|6th of January 2011 (Thu)||#16|
Join Date: Feb 2008
Location: Boston, MA
Some of the highlights
Donít you hate it when the OP asks a question then drops off and never gives feedback?
I appreciate everyoneís suggestions, and my wife and I did have a great time this summer. I have never really been off of the east coast, so our summer turned into a 3 month road trip taking a southern route out west and then taking a faster northern route home. This was probably not the most efficient way to move from Chapel Hill, NC to Boston, but it was a lot of fun.
Since my question was about longish hikes I will stick to those in my follow up even though Yellowstone was a lot of fun too.
Our first major stop was the Petrified Forest national park. Even though this was one of the shortest of our overnight hikes it is worth noting that for just a few dollars you can camp in the park. You have to get at least a half mile or so from the roads to camp, but it was amazing. This is one of the few times I have ever been camping where I know that my wife and I were the only people for miles around. The desert was silent, and almost too quiet sometimes. If you want to have a wilderness experience with no trails or people you should take a look.
One of the biggest surprises of the trip was the Keet Seel ruins in Navajo National Monument. This National Monument has free car camping, and the oldest and best preserved ruins in the US. Everyone who goes gets to walk through the ruins, and gets a private tour. The catch is that its about 8 miles out, and most people would rather stick to things they can see from the car. The hike out was flat with several stream crossings (nothing over 3 inches), and as you near the ruins you go around a bend in the canyon and this beautiful cliff dwelling comes into view. You then just walk up to the ranger hut at the entrance, knock on the door, and get a tour. You have to climb a long ladder to get in, but the ruins are amazing. You are just walking around on broken pottery that is a thousand years old, and everything is well preserved. There are even corn cobs still there from when the site was abandoned 800 years ago. The hike out was a little harder since you have to get back out of the canyon, but it was well worth it, and this little known site was great. Even most park rangers have never heard of this one.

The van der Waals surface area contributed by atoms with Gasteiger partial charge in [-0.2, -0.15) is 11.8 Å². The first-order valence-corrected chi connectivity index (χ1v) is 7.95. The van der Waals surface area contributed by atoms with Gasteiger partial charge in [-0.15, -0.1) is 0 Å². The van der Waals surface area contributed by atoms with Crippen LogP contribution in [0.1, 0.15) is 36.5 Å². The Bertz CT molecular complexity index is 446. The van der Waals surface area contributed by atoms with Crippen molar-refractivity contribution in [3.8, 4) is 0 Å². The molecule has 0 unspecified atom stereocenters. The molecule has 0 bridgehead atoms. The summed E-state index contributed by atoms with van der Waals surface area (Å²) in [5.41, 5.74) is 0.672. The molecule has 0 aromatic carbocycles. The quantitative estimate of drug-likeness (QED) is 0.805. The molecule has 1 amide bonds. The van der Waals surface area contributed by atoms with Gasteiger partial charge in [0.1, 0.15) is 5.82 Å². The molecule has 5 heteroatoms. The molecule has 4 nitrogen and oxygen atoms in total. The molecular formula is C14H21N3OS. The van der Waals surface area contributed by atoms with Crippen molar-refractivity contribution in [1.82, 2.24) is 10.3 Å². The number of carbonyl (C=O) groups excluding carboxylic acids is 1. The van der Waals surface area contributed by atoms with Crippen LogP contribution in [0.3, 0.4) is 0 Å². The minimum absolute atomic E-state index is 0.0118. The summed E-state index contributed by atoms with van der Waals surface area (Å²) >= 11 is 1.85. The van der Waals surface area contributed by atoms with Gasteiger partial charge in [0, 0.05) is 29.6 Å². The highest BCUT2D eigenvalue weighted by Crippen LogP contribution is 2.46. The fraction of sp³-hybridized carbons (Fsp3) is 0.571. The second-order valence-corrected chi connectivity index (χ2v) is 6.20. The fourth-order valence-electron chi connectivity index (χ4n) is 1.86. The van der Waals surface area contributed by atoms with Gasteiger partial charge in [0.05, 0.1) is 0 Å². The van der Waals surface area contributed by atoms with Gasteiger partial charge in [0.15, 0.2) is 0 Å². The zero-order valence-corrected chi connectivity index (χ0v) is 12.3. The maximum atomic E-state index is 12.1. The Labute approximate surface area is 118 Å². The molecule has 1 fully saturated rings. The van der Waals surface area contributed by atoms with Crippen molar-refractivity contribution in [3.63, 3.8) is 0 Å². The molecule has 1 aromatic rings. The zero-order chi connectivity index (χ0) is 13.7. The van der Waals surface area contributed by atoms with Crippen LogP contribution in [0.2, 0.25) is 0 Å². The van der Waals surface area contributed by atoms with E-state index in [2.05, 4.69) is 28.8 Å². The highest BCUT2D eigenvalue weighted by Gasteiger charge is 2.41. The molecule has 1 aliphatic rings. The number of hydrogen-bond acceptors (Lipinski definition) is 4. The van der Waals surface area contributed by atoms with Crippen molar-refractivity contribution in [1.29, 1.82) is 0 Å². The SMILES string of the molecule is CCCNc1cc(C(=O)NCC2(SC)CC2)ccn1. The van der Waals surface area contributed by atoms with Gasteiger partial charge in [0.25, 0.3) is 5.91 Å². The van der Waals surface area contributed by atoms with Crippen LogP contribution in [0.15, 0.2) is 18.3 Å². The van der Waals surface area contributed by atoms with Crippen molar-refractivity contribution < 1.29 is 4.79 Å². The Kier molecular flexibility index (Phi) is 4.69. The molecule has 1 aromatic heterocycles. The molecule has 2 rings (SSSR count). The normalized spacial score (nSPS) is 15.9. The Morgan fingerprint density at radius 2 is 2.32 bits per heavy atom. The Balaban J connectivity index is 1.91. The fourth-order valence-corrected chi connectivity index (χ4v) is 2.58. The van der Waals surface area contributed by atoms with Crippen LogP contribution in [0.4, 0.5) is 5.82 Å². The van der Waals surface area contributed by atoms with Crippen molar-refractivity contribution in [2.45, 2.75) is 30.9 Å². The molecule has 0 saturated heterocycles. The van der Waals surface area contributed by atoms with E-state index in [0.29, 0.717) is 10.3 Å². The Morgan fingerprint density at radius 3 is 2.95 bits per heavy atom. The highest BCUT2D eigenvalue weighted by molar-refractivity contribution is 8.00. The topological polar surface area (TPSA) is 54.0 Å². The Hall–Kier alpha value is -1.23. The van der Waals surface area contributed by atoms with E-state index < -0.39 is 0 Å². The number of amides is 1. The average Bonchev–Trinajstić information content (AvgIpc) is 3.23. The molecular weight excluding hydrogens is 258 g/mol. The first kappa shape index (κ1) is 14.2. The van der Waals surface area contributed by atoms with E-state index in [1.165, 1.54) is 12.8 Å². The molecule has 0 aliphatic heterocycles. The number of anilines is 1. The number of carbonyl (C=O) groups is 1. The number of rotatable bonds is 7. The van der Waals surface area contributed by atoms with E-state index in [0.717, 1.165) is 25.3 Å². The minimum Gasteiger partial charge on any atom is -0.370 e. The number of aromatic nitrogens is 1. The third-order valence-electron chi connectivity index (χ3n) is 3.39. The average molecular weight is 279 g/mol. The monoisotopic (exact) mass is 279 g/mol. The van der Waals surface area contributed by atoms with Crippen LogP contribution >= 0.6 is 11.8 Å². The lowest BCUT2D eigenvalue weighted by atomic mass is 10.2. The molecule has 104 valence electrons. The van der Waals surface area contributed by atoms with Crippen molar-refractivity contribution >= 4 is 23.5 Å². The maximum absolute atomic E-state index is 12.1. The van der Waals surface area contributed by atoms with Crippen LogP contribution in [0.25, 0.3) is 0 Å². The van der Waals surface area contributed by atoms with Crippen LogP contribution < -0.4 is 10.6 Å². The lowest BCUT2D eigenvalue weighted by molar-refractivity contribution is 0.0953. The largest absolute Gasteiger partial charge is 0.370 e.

I wasnít too impressed with Arches, but Canyonlands, especially the Needles District was great. We hiked from Elephant hill to Druid Arch and finished the loop out by Devilís Kitchen. The hike was awesome with varied terrain. Sections of the trail cut through narrow canyons to the point where my pack almost didnít fit even after I took it off. A lot of the hike is following cairns over big sections of rock. We camped at Chesler Park which is a meadow I didnít really expect to see. The whole hike made me feel like I was in a scene from the Flintstones. The only part I would say isnít worth your time is the Druid Arch. I was disappointed, and it added a few miles to the hike. Overall this was my favorite part of Arizona and we were in the state for about 3 weeks.
In the rocky mountains we only went on one hike up to Lawn Lake. It was a good hike, and the campground was about 8 miles out, but the terrain wasnít too bad. The views of Lawn Lake, the Crystal Lakes (which were still frozen) and the summit were worth the hike. The picture is of one of the first marmots we saw this summer as we are looking back at Lawn Lake.